Choices at the crossroads
Shelach - Numbers 13:1-15:41
“No guts, no glory”
is the message as the Jews
fret over Canaan.
June 13, 2012
We have all been at a crossroads, moments in our life’s journey when we had to make a crucial choice whether to proceed along one road or another.
We have all also experienced moments much further along in our journey, when we reflected back upon our decisions and wondered what would have been if we had pursued the alternative road.
Imagine standing at a crossroads with a close friend. Both of you face an identical choice, this road or that. You choose one road, your friend, the other road.
You would each have an intriguing tale to tell if, after many years, you met and had the opportunity to compare the results of your decisions.
Whenever I have been fortunate enough to engage in a conversation with a Holocaust survivor, I listen eagerly to their stories. When they permit — and they do not always — I ask them questions not just about their experiences, but about their choices and decisions.
I especially remember a discussion I had with someone I will call Ezra. He told me about the hellish years he spent fleeing and fighting the Nazis in the forests of Poland. He had a companion then; let us call him Simon. Ezra and Simon were boyhood friends who together witnessed the murder of their parents and together managed to escape and join the partisans. Eventually, they were both caught and incarcerated in prisons and concentration camps.
In his story, Ezra compared his attitude throughout those horrific times with that of his friend. “You know me,” he said, “and you know I’ve always seen the bright side of things, the hopefulness of every situation, however dire.”
“As much as I was an idealist,” he continued, “so was Simon a hard-core realist. He saw things as they were and dealt with them accordingly. He had no illusions of hope whatsoever.”
Many years after my conversation with Ezra, I met Simon and was able to compare the postwar life he had led as a consequence of his crossroads decisions with the life of Ezra. After the war, Simon chose not to marry and went to live in a rather remote American community where he had little contact with other Jews. Ezra married, raised a large family, now with many grandchildren, and was very much involved with Jewish causes. He eventually chose to live out his final years in the State of Israel.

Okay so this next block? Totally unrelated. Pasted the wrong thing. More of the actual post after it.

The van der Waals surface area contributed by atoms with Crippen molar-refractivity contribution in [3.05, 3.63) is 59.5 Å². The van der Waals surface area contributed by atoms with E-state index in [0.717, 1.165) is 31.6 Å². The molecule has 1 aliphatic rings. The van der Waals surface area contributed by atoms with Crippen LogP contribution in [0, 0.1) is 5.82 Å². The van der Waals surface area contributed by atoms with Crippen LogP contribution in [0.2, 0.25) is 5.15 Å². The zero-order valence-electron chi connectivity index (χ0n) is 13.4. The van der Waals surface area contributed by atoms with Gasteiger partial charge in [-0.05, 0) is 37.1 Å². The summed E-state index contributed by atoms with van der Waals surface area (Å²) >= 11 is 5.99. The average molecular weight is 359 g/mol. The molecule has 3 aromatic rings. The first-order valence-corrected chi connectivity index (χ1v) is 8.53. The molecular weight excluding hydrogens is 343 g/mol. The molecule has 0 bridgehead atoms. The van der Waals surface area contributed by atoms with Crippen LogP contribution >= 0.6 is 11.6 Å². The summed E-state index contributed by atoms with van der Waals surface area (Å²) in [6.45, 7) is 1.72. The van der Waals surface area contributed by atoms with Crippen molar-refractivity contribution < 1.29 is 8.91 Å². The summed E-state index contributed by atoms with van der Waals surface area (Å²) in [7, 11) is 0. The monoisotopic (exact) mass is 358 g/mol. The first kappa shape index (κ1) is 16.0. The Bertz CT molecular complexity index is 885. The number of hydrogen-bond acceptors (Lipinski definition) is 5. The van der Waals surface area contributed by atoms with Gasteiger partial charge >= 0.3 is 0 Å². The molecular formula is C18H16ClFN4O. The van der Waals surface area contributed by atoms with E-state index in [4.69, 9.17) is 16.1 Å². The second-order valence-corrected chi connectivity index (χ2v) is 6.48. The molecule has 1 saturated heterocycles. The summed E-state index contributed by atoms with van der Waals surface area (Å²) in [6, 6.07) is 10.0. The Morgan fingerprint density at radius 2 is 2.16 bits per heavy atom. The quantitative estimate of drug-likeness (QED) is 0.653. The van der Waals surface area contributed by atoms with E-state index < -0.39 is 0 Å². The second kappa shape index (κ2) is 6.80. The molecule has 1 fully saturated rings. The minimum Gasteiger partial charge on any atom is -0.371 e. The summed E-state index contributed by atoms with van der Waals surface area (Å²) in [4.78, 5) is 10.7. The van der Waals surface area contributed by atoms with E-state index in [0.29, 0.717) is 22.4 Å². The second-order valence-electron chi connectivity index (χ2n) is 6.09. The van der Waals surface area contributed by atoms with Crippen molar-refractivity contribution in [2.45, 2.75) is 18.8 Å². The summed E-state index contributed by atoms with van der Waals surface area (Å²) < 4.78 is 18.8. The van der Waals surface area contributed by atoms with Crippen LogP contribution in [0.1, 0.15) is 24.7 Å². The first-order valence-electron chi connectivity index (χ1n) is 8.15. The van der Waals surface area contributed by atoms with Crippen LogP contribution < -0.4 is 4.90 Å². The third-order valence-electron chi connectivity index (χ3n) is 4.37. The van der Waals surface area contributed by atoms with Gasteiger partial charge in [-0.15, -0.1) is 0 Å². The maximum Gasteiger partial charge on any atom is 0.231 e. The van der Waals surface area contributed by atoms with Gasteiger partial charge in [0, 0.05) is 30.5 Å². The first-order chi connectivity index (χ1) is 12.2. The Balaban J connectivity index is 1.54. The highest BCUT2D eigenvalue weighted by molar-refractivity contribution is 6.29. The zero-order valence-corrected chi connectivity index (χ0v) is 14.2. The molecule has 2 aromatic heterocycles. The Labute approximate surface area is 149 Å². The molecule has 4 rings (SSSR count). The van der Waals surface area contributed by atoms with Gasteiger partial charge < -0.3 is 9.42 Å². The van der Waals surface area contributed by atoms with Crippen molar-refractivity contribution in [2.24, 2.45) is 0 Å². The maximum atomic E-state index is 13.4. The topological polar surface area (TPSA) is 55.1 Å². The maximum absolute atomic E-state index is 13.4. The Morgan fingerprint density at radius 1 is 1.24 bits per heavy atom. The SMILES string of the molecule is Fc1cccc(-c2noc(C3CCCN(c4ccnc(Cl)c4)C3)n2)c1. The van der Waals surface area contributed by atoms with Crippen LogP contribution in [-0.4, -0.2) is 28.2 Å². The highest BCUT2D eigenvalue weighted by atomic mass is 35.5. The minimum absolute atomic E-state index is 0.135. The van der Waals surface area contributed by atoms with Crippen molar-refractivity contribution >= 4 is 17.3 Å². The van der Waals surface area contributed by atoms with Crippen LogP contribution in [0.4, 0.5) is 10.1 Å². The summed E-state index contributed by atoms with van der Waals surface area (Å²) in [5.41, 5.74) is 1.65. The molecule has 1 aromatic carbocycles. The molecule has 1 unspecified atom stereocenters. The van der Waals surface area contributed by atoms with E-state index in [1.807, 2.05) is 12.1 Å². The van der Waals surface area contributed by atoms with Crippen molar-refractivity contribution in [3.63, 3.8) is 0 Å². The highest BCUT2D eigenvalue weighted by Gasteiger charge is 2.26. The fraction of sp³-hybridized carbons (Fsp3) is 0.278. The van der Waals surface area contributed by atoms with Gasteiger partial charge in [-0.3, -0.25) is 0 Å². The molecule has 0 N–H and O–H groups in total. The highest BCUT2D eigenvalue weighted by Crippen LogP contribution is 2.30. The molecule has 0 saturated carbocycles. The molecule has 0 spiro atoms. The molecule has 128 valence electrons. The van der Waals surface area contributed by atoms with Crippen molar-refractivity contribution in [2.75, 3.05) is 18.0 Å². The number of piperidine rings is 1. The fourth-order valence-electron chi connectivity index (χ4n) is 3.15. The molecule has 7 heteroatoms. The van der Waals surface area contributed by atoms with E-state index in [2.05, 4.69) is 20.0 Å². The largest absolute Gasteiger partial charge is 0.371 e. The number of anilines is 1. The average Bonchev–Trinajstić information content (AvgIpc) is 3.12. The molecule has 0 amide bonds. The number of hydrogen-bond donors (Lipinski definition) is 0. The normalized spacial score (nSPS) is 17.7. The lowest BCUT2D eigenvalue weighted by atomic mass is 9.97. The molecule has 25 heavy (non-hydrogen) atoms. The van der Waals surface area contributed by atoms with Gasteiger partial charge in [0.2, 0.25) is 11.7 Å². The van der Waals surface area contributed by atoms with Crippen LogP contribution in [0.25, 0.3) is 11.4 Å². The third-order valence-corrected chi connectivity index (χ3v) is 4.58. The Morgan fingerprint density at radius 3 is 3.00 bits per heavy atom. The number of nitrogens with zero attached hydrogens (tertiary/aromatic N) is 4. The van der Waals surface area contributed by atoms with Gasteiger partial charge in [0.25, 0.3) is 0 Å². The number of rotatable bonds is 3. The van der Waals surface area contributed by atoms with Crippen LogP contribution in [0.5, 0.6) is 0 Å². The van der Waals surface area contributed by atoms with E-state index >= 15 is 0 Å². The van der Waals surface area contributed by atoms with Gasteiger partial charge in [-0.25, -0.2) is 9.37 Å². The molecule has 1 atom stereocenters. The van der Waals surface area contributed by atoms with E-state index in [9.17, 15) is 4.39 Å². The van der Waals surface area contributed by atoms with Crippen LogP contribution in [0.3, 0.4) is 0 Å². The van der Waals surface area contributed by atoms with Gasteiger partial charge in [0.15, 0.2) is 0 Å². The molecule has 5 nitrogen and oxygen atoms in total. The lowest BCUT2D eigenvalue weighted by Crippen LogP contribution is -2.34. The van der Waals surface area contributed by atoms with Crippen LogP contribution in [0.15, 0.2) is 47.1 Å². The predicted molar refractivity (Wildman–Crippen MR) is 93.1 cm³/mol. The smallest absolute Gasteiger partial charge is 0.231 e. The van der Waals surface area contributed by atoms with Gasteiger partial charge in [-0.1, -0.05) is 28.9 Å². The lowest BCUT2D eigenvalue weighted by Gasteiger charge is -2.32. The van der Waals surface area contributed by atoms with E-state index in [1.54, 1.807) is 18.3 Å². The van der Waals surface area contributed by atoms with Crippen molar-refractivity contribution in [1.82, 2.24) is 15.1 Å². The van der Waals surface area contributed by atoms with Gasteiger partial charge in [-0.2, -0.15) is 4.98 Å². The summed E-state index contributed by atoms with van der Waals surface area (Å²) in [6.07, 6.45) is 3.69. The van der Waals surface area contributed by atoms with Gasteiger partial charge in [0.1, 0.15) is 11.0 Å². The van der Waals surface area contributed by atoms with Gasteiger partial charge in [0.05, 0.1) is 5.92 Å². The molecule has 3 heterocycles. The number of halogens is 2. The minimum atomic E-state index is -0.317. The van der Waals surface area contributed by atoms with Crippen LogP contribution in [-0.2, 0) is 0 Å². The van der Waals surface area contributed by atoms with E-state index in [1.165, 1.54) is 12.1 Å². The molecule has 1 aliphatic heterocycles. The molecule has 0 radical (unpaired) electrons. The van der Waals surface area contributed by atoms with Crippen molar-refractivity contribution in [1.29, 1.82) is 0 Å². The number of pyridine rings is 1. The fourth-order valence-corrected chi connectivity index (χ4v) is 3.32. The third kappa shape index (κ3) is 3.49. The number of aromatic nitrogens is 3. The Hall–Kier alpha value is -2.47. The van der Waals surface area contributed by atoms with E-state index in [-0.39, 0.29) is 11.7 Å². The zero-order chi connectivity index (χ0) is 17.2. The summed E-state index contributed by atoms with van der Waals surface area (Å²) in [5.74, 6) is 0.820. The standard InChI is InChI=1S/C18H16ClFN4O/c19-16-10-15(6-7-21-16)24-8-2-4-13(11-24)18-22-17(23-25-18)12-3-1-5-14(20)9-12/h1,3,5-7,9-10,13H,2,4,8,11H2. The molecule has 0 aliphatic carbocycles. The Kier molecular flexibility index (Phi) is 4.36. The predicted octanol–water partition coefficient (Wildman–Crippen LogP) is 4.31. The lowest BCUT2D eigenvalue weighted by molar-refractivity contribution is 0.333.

Two individuals at the same crossroads, making different decisions, with starkly different life outcomes.
This week’s Torah portion gives us the opportunity to witness individuals at the crossroads, individuals who make radically different decisions and whose lives therefore played out very differently.
Let us focus, for example, on the personalities of Nachbi ben Vofsi, prince of the tribe of Naphtali, and Caleb ben Yefuneh, prince of the tribe of Judah. Up until the dramatic moment described in Shelach, they led almost identical lives. They both experienced the Exodus from Egypt, the miraculous splitting of the Red Sea, the revelation at Mount Sinai, and opportunities for leadership of their respective tribes.
They were both assigned as spies to the land of Canaan and both criss-crossed the Promised Land and returned to give their reports. But then we read (Numbers 13:30-31): “Caleb…said, ‘Let us by all means go up, as we shall gain possession of the land, and we shall surely overcome.’ But the men who had gone up with him” — one of whom was Nachbi — “said, ‘We cannot attack that people, for they are stronger than we.’”
Two individuals, at the same crossroads, one full of hope and trust and confidence, the other frightened, albeit realistic.
How differently their lives played out from this point forward. Nachbi perished in ignominy in the desert while Caleb remained a prince, enhanced his reputation, and was granted his reward, the city of Hebron.
We all face crossroads in our lives, some of great significance, some seemingly trivial. Our choices can be Nachbi-like — practical and safe, but ultimately cowardly. Or they can be informed by hope, trust, and confidence and ultimately be brave and heroic.
The choice is ours, and so are the consequences for the rest of our lives.
Rabbi Dr. Tzvi Hersh Weinreb is executive vice president emeritus of the Orthodox Union.